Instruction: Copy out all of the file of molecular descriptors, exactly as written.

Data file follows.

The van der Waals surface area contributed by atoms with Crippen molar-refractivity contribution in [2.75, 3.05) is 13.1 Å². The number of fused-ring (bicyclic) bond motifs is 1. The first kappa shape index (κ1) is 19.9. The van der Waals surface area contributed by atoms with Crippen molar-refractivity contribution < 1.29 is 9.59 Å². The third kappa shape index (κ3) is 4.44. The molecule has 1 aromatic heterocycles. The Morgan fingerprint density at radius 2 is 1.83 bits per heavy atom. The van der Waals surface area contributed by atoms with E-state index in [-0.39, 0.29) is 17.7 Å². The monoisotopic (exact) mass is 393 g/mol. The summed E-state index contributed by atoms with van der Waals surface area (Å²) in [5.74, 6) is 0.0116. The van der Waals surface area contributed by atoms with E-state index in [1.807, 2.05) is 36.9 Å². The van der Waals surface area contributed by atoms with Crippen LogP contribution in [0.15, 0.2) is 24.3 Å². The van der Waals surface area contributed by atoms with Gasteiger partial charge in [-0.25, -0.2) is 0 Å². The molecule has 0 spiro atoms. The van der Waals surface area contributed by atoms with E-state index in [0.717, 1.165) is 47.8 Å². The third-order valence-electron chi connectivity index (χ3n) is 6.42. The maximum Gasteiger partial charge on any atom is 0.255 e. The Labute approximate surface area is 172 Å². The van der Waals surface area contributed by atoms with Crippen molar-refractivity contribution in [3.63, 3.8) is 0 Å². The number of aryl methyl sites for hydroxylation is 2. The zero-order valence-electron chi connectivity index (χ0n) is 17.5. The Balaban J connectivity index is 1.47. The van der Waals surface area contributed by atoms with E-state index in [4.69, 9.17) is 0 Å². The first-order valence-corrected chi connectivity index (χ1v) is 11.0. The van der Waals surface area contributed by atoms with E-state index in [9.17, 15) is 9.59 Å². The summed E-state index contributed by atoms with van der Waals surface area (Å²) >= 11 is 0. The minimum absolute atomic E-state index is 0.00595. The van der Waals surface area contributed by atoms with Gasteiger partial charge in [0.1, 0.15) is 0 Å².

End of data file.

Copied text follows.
The van der Waals surface area contributed by atoms with Crippen molar-refractivity contribution in [2.75, 3.05) is 13.1 Å². The number of fused-ring (bicyclic) bond motifs is 1. The first kappa shape index (κ1) is 19.9. The van der Waals surface area contributed by atoms with Crippen molar-refractivity contribution < 1.29 is 9.59 Å². The third kappa shape index (κ3) is 4.44. The molecule has 1 aromatic heterocycles. The Morgan fingerprint density at radius 2 is 1.83 bits per heavy atom. The van der Waals surface area contributed by atoms with E-state index in [-0.39, 0.29) is 17.7 Å². The monoisotopic (exact) mass is 393 g/mol. The summed E-state index contributed by atoms with van der Waals surface area (Å²) in [5.74, 6) is 0.0116. The van der Waals surface area contributed by atoms with E-state index in [1.807, 2.05) is 36.9 Å². The van der Waals surface area contributed by atoms with Crippen LogP contribution in [0.15, 0.2) is 24.3 Å². The van der Waals surface area contributed by atoms with Gasteiger partial charge in [-0.25, -0.2) is 0 Å². The molecule has 0 spiro atoms. The van der Waals surface area contributed by atoms with E-state index in [0.717, 1.165) is 47.8 Å². The third-order valence-electron chi connectivity index (χ3n) is 6.42. The maximum Gasteiger partial charge on any atom is 0.255 e. The Labute approximate surface area is 172 Å². The van der Waals surface area contributed by atoms with Crippen molar-refractivity contribution in [3.63, 3.8) is 0 Å². The number of aryl methyl sites for hydroxylation is 2. The zero-order valence-electron chi connectivity index (χ0n) is 17.5. The Balaban J connectivity index is 1.47. The van der Waals surface area contributed by atoms with E-state index in [4.69, 9.17) is 0 Å². The first-order valence-corrected chi connectivity index (χ1v) is 11.0. The van der Waals surface area contributed by atoms with E-state index in [9.17, 15) is 9.59 Å². The summed E-state index contributed by atoms with van der Waals surface area (Å²) >= 11 is 0. The minimum absolute atomic E-state index is 0.00595. The van der Waals surface area contributed by atoms with Gasteiger partial charge in [0.1, 0.15) is 0 Å².